Why do we see “going to church” as being a holy, pious act but spending time with others as just “being neighborly”?
I have really enjoyed Alan Knox’s series on edification. It goes way beyond what we normally think of when we talk about edification in the church, which normally is a one-way exercise where one person edifies the rest. It is also a lot more than merely knowledge transference. What I really appreciated was that Alan recognizes the importance of edification in everyday life, finding meaning in the mundane.
Where does God work? Sometimes God worked in miraculous, massive (unscripted I might add) events like Pentecost. More often in Scripture we see encounters along the road, in homes over meals, in ordinary, everyday situations. We have so overemphasized the once a week meeting of the church that we expect too much from it and fail to see the value of the more mundane times we gather. Unless we have the accompaniment of people in their Sunday best and a couple of hymns being sung, we have a hard time seeing God at work in the midst of His people.
As I look back, many of the most profound things about God I have learned have not come in a formal setting. They came in conversations with my wife or my friends. They came in homes and over coffee. This is where time spent together is invaluable. Living lives together as the family of God is not only one of the ways we are edified, it might just be the main way we are edified.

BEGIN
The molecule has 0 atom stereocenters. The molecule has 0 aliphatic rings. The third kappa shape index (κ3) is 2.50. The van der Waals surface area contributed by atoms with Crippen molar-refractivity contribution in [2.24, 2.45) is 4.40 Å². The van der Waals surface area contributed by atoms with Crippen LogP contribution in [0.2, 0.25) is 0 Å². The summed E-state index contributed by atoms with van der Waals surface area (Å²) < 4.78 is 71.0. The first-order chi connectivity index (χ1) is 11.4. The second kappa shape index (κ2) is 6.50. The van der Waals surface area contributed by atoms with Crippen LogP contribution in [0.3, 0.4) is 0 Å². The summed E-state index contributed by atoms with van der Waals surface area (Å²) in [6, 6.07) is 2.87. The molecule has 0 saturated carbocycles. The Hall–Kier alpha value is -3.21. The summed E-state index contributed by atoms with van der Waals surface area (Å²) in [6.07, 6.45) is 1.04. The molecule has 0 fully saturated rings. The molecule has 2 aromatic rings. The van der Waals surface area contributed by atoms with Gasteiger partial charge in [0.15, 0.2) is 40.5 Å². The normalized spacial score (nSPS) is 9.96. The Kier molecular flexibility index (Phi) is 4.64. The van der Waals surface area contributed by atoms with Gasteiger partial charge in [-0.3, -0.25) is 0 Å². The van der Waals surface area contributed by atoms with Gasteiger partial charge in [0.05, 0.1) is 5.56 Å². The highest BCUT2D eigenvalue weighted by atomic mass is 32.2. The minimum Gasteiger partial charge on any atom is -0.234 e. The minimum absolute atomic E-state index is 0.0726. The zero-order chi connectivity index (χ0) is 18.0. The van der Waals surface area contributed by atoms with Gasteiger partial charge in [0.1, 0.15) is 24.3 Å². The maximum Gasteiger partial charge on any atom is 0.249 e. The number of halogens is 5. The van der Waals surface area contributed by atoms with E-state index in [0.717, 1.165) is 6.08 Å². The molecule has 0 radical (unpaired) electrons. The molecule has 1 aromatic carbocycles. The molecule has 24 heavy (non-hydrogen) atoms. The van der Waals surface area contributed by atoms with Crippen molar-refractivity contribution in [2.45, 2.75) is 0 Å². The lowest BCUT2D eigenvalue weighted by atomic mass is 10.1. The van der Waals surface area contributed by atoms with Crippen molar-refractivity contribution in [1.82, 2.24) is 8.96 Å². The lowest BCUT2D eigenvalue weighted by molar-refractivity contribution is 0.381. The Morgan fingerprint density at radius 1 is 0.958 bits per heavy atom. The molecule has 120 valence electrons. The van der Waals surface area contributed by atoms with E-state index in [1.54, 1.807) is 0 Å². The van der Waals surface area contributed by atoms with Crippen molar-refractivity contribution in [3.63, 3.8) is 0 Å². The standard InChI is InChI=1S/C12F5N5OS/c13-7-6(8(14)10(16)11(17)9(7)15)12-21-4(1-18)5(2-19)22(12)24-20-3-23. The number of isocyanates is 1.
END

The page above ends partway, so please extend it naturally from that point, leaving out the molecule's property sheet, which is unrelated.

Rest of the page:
I will admit we (my family) are not great at this right now. We rarely get together with other believers outside of scheduled times. It is easy for us to chalk that up to the reality of having eight kids at home but the truth is that we could and should do more to spend time with other Christians. We did when we lived in northern Michigan because we knew more people and took the time to get to know them. Having moved twice in the last two years has made it harder to get to know other people but we need to make that a priority in our lives this year. My wife needs the company of other sisters in Christ and I certainly need the company and counsel of other godly brothers. So if I have a resolution for this new year, it is to spend more time with the family of God. Not by spending more time “at church” but by inviting others into our lives so that we can edify them and be edified by them. As long as we depend on the formal gathering of the church for our edification, we will continue to be incomplete Christians.